Kidal, in the desert of northern Mali, is a dusty, tedious town, reminiscent of some long-forgotten Foreign Legion outpost, with its crenellated fort and military camps and too many people walking about with guns. Getting there is difficult and dangerous. There are no commercial flights and on the roads, carjackings are common.
Ghislaine Dupont, a reporter for Radio France Internationale, and her sound engineer, Claude Verlon, managed to get space on a United Nations flight. They planned to report on the situation in Kidal, where French troops and United Nations peacekeepers are trying to keep the peace.
Instead, on Nov. 2, shortly after they arrived and just after they finished interviewing the leader of the main, non-jihadist Tuareg separatist group, they were abducted by four men, forced into a pickup truck, driven into the desert and killed.
Al Qaeda in the Islamic Maghreb claimed responsibility for the deaths of Ghislaine and Claude, proclaiming that they had been killed in retaliation for the French “crusade” against Muslims, and adding that the action was made in defense of “Azawad,” the name separatist Tuaregs use for Northern Mali.
“Gigi,” as we called her, knew her way around dangerous places. I met her when I first began covering the continent 15 years ago, when she was already considered a seasoned Africa hand. We had both covered the Congo war. We would talk frequently and exchange information when we could. She had just started to cover the fighting in Mali. Claude, whom I also knew for many years and worked with from time to time, was more than a technician. He, too, loved Africa and journalism, interjecting interviews with insightful questions.
Their loss is painful for me and my colleagues, even more so because it is so senseless. Some security sources speculate that the abductors killed them so that they could quickly flee, after the pickup truck broke down only 12 kilometers from Kidal.
These ghastly killings are disturbing on several other levels — some complex, some depressingly simple, some deliberately ambiguous. For one, they show that none of the forces stationed in Kidal could prevent four men from abducting two foreigners in broad daylight. For another, they indicate that anything relating to France, the “small Satan” in Al Qaeda’s eyes, might be a target. As a source in the National Movement for the Liberation of Azawad, or M.N.L.A., told me: “Kidal is completely out of control.”
I reached Kidal last February, at the height of the French military’s campaign to check the southern advance of AQIM and its allies: Ansar Dine (Defenders of the Faith) and the Movement for Oneness and Jihad in West Africa, known as Mujao. Over several weeks, French and Malian soldiers took back control of the main cities of the north: Timbuktu, Gao and Kidal. More importantly, they managed to clean out the rebel stronghold in the Adrar des Ifoghas region, north of Kidal, where the rebels had spent the last decade building up secret camps. It was quite an achievement. Adrar is a perfect natural fortress, with plentiful water and hundreds of caves to conceal small units of fighters.
Success bred complacency in Bamako and Paris. The jihadists had been badly mauled, a new president was elected and billions of dollars of foreign aid were in the pipeline. Mali looked almost reunified; things seemed promising.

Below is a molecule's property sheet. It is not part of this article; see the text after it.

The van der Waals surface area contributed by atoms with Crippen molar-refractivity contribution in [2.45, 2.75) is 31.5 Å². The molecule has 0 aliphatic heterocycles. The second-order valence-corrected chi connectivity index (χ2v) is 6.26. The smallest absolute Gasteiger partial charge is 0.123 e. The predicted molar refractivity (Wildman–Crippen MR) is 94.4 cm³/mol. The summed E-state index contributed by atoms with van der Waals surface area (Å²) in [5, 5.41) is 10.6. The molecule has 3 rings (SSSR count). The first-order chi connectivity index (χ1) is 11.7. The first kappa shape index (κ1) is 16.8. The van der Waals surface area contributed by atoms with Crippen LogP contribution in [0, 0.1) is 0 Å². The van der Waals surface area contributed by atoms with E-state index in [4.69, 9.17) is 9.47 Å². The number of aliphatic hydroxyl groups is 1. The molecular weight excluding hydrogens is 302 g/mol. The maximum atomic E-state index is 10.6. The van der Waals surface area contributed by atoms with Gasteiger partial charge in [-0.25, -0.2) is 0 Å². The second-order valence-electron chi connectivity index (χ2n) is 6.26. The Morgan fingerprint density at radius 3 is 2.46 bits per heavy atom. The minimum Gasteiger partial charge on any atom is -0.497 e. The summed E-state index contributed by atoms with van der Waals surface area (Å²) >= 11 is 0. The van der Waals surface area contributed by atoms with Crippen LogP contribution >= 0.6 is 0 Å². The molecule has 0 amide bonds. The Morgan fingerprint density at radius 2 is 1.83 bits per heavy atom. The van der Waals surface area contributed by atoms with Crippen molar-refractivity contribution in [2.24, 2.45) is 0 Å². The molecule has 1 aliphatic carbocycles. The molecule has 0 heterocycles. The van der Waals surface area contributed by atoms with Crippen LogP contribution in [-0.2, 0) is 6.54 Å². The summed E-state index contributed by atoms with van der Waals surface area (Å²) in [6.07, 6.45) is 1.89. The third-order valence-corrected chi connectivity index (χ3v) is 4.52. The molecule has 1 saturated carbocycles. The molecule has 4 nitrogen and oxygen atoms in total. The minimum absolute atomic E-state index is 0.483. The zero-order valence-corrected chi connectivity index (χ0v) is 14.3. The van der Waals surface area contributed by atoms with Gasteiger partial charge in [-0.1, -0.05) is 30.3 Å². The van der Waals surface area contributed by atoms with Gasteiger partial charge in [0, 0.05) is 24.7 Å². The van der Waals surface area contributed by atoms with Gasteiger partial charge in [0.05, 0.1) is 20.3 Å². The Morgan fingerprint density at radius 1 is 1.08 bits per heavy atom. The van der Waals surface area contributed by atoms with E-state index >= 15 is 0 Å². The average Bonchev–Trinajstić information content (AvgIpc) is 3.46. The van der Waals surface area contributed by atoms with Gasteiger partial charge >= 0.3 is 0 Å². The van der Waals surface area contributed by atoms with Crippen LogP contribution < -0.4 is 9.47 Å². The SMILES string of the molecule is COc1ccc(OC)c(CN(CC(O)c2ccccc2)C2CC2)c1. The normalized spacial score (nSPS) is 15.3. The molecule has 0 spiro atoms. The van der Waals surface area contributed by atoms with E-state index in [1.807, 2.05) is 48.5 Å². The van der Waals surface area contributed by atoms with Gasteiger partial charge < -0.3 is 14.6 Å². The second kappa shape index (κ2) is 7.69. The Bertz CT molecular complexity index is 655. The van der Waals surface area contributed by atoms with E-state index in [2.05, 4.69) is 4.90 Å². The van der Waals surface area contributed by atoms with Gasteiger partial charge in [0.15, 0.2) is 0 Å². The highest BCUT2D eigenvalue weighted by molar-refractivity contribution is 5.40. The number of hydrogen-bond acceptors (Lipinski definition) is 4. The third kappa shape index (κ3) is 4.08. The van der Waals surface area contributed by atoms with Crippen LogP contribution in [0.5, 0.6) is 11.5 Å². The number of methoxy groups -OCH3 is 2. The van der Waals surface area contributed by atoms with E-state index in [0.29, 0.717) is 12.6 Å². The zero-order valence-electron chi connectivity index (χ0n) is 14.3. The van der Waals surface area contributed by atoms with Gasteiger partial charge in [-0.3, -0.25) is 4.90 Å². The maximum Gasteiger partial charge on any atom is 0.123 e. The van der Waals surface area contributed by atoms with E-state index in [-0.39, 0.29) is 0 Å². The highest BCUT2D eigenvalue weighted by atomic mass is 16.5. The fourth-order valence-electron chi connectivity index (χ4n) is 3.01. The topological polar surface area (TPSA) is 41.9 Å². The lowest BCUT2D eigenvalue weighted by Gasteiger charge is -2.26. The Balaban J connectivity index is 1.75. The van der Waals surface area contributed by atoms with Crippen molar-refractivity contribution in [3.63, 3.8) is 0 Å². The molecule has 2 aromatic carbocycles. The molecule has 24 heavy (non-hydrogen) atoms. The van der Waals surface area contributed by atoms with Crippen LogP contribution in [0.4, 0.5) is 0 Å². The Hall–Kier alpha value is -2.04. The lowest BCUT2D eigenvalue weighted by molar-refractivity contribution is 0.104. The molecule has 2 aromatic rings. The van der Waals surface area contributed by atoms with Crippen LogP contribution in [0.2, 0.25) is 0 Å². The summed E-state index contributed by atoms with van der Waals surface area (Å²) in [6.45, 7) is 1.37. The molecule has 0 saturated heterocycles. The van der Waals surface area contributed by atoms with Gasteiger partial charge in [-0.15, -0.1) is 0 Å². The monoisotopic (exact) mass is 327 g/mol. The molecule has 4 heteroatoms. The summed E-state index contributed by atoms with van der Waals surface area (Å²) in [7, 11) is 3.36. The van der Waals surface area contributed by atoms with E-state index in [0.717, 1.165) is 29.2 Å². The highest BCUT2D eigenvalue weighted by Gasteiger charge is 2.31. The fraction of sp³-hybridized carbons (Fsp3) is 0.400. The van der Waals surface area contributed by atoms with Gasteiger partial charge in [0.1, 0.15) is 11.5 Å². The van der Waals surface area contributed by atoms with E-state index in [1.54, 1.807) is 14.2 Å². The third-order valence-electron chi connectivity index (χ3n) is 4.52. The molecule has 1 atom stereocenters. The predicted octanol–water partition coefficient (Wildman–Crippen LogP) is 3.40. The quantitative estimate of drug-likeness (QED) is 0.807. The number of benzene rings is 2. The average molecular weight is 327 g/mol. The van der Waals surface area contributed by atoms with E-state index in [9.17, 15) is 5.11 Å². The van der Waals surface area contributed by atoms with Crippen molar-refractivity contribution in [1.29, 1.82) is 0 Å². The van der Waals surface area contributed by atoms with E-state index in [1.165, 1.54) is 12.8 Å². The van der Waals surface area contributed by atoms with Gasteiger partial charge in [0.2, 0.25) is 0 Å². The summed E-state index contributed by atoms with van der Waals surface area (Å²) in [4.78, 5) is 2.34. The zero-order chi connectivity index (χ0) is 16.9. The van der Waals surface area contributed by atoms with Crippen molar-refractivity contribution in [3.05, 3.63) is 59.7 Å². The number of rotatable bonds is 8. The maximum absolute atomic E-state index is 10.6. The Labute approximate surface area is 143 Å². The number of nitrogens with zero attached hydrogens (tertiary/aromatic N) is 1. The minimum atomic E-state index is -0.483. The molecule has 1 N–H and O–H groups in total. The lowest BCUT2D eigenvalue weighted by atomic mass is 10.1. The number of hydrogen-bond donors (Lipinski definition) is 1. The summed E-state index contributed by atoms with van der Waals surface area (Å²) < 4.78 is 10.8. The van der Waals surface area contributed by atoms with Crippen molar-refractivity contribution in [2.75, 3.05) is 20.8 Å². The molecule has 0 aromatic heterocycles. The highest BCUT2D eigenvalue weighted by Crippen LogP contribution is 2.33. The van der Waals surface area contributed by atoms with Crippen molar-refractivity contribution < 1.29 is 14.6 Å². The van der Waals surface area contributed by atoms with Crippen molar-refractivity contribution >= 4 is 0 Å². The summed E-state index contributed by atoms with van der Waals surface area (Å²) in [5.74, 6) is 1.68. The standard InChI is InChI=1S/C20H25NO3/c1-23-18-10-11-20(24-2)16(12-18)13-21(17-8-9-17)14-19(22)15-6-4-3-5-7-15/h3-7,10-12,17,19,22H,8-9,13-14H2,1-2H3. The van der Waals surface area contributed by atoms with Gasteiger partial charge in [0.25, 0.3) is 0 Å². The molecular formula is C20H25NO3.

But the recent killings show that Kidal’s situation remains as uncertain as it was in February. Though the extremists seemed to be gone and the secular M.N.L.A. was supposed to be in charge, sporadic violence continued. There were suicide car bombings, shootings and other attacks when I went there last winter to interview M.N.L.A. leaders. They warned me then that I was an easy target for hostage-takers and insisted that I move frequently from one house to another. They had good reasons to be careful. On the night of Feb. 23, as I was moving to yet another place, there was a loud explosion. A suicide bomber, his pickup loaded with TNT, killed several M.N.L.A. members.
Since then, a ditch has been dug around the city to prevent rebel pickup trucks from getting quickly in and out of town. Otherwise, the military force of 400 French and United Nations forces, along with Malian troops, tries to keep a low profile and avoid getting sucked into local rivalries between the Ifoghas clan of the Tuareg and other groups that live there.
Perhaps this rivalry has something to do with the deaths of my two friends. Ifoghas leaders were involved in the liberation of four French hostages abducted three years ago. These hostages were freed roughly at the moment when Ghislaine and Claude were landing in Kidal. According to French and local sources, the deal with AQIM to free them called for a ransom of more than €20 million. Some sources have indicated that the deal also provided for the release of several Ansar Dine insurgents jailed in Bamako, and that those rebels were not freed.
It’s possible that the two murders were in retaliation for what could be understood as a breach of contract. It’s also possible that the huge amount of money simply convinced some other group to try its luck.
Two factors are harming efforts to stabilize Mali: the local struggle for power and AQIM’s determination to harass not only French soldiers, but any other outside presence.
As a French security source, who is involved in the liberation of hostages in the region, says of the killing of the two RFI journalists: “We’re going to see more and more body bags arriving.”
Jean-Philippe Rémy is the Africa bureau chief for Le Monde.